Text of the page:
Jury selection nears finish line in police shooting trial

Jonathan Ferrell
Jonathan Ferrell

Prosecutors and defense attorneys moved closer to seating a full jury Monday in the voluntary manslaughter trial of CMPD Officer Randall “Wes” Kerrick, choosing two more jurors to decide whether he used excessive force in the fatal 2013 shooting of an unarmed man.

At the current pace, a full panel of 12 jurors and four alternates could be seated by midweek. Monday marked the beginning of the second week of jury selection, with 11 now picked.

Attorneys for the prosecution and the defense both get six strikes to eliminate potential jurors. So far, the strikes have fallen along racial lines with the defense eliminating four African-American women and the prosecution disallowing four whites.

On Monday, prosecutors used their fourth strike to eliminate a former police officer – a white woman – from the jury pool. The defense used its fourth strike against an African-American woman.

Defense attorney Michael Greene asked three potential jurors if they could evaluate the evidence objectively considering that Kerrick is white and the victim is black. “Does that fact alone mean to any of you that this case has to be about race?” Greene asked.

Kerrick, 29, is accused of unlawfully shooting Jonathan Ferrell, 24. Prosecutors accuse Kerrick of using excessive force against Ferrell after responding to a reported break-in in northeast Mecklenburg County. Kerrick has pleaded not guilty and his attorneys argue that he acted in self defense.

The case comes to trial as a national debate continues over police-related deaths in several cities, some of which have sparked violent demonstrations. Jurors said they could weigh the evidence without bias.

But defense attorneys used a strike against a black woman who wrote “Why shoot an unarmed person so many times?” on a questionnaire filled out by potential jurors.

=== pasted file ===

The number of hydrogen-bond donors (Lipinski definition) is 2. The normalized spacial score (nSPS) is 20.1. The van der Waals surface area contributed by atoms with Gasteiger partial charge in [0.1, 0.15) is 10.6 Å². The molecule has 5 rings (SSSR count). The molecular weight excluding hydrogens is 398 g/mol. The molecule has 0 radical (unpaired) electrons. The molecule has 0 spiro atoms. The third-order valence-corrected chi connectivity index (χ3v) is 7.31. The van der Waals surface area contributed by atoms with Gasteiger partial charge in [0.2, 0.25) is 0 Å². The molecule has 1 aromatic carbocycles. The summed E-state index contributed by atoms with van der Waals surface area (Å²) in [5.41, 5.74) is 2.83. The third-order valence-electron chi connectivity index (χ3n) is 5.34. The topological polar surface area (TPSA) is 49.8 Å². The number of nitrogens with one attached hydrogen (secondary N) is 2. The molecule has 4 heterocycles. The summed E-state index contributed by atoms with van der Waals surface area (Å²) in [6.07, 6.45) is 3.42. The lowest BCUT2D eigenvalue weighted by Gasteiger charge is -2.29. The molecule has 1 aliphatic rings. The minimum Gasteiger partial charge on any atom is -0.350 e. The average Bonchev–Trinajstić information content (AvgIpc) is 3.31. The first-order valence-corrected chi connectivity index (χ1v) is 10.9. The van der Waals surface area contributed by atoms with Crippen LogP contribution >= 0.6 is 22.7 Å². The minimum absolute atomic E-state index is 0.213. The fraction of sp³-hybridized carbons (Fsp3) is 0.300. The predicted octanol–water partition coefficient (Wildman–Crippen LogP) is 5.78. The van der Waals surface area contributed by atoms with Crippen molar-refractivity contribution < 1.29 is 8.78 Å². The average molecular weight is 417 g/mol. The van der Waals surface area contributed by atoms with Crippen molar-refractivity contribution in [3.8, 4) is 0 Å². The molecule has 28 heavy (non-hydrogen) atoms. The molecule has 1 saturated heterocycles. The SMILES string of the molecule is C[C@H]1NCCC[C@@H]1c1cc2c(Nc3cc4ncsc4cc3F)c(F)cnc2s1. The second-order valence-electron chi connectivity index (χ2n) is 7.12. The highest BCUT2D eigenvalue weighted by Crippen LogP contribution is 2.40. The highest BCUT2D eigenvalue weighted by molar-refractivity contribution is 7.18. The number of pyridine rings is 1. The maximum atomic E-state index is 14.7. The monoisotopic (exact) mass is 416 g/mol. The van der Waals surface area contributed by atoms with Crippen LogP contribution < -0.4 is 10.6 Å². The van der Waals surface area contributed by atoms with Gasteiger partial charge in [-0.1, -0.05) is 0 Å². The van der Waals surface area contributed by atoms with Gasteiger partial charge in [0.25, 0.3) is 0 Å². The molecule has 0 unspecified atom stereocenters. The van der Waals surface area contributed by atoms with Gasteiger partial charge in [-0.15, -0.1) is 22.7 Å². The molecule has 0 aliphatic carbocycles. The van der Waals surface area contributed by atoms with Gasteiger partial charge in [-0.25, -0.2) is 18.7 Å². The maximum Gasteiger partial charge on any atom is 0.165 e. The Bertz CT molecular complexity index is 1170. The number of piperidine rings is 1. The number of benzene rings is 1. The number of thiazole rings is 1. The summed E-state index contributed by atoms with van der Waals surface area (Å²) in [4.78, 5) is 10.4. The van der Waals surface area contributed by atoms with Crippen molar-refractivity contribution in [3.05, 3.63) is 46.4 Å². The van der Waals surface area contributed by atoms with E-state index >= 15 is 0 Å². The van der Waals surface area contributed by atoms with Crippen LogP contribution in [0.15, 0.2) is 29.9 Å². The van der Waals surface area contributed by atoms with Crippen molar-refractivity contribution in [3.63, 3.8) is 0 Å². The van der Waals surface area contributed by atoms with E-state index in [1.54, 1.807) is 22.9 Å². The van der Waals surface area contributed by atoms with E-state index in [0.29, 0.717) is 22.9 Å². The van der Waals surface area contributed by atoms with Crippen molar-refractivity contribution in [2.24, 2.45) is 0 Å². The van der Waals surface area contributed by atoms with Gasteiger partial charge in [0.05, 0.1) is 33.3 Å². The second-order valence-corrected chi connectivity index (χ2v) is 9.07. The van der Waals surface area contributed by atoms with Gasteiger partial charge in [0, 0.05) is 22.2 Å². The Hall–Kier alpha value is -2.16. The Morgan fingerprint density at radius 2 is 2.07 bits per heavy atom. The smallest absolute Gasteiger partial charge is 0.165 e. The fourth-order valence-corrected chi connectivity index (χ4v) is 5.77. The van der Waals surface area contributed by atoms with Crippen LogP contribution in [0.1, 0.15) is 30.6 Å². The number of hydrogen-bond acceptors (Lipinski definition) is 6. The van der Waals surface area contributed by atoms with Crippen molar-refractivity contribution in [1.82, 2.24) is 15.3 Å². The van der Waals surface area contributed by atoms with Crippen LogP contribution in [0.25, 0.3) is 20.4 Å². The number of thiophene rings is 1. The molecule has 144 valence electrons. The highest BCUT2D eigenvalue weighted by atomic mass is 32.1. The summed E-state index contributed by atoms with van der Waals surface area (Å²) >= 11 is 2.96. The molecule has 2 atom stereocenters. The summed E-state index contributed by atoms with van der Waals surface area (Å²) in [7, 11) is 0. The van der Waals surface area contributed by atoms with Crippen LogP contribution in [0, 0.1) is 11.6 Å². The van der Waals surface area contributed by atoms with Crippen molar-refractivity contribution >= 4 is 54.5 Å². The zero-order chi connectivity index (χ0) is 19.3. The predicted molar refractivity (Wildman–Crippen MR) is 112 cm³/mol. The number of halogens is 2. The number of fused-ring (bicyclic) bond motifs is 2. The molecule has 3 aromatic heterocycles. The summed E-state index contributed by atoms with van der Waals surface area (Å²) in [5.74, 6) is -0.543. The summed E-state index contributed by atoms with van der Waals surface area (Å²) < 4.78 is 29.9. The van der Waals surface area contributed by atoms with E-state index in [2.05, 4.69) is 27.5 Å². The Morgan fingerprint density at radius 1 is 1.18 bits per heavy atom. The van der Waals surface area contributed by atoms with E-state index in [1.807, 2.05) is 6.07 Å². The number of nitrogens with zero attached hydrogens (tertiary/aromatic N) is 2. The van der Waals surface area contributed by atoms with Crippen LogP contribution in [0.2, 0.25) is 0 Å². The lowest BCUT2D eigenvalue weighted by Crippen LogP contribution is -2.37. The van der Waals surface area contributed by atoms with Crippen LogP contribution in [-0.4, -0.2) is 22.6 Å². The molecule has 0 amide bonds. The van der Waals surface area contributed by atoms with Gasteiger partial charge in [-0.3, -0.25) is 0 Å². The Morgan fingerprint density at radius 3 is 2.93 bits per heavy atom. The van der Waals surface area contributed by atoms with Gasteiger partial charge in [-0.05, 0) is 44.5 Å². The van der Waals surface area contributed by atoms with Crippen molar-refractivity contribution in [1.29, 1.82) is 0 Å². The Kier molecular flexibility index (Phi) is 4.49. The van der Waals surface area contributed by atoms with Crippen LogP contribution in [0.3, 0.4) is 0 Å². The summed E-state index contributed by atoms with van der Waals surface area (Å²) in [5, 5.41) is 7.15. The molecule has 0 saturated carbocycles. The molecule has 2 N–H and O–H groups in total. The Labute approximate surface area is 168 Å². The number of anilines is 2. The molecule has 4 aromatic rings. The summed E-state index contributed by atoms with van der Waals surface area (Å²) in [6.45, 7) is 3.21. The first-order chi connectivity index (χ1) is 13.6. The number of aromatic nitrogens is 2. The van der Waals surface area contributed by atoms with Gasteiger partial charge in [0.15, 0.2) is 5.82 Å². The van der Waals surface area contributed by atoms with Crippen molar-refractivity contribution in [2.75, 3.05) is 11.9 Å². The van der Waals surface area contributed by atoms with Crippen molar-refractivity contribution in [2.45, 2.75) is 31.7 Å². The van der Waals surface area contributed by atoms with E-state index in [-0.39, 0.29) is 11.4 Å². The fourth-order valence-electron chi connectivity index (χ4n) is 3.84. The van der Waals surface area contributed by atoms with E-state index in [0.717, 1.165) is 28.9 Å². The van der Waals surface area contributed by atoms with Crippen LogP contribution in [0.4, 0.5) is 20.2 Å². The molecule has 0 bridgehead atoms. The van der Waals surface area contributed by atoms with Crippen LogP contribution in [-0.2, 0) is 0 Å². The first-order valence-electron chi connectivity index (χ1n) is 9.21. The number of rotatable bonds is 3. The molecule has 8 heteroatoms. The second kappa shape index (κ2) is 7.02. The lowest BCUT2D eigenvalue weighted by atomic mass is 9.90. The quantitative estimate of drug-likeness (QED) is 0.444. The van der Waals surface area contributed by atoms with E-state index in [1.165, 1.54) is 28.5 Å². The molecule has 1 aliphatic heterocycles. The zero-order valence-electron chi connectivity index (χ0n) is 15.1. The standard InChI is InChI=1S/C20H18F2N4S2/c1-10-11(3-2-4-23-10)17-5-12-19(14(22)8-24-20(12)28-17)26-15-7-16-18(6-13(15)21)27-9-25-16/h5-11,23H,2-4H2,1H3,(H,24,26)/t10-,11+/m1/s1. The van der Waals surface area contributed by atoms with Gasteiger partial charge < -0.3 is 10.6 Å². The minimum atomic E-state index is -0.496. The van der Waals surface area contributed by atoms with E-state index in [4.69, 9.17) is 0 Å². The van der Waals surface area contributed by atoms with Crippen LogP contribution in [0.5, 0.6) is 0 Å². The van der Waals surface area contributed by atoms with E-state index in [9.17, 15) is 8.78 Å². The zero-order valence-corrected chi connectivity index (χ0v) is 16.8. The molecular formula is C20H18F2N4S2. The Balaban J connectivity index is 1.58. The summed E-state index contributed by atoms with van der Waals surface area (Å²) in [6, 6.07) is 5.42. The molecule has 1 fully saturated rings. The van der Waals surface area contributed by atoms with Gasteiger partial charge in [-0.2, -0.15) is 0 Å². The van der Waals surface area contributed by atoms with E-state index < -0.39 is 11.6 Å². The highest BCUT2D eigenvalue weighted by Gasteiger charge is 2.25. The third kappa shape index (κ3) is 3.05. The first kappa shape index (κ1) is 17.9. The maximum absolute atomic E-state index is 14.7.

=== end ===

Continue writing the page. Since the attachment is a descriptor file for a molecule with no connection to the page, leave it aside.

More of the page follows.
The jury is composed of four white men, three white women, two Latina women and two black women.

Superior Court Judge Robert Ervin excused a white man for cause. The potential juror said he felt intimidated by the circumstances of the trial.

The lead prosecutor, Special Deputy Attorney General Adren Harris, asked the man about his beliefs toward marijuana and alcohol, referring to upcoming evidence that Ferrell drank alcohol and smoked marijuana on the night of his death. Ferrell’s blood-alcohol level was .06, according to his autopsy. That’s under the legal limit for driving a car. No trace of marijuana was found in his system.

The potential juror, a teacher, told prosecutors he doesn’t think people should use marijuana unless the doctor gives them a prescription.

Issues about jurors’ privacy surfaced again Monday.

In a reversal, Ervin said he again will allow access to questionnaires filled out by potential jurors, backing off his remarks on Friday about limiting that access. Ervin said Monday that the Supreme Court has ruled that the information is public, but he will withhold some biographical details.

The Charlotte Observer, WBTV and Time Warner Cable News 14 filed a motion for access to the questionnaires before jury selection began last week.

Fowler: 704-358-5294, @h_fowl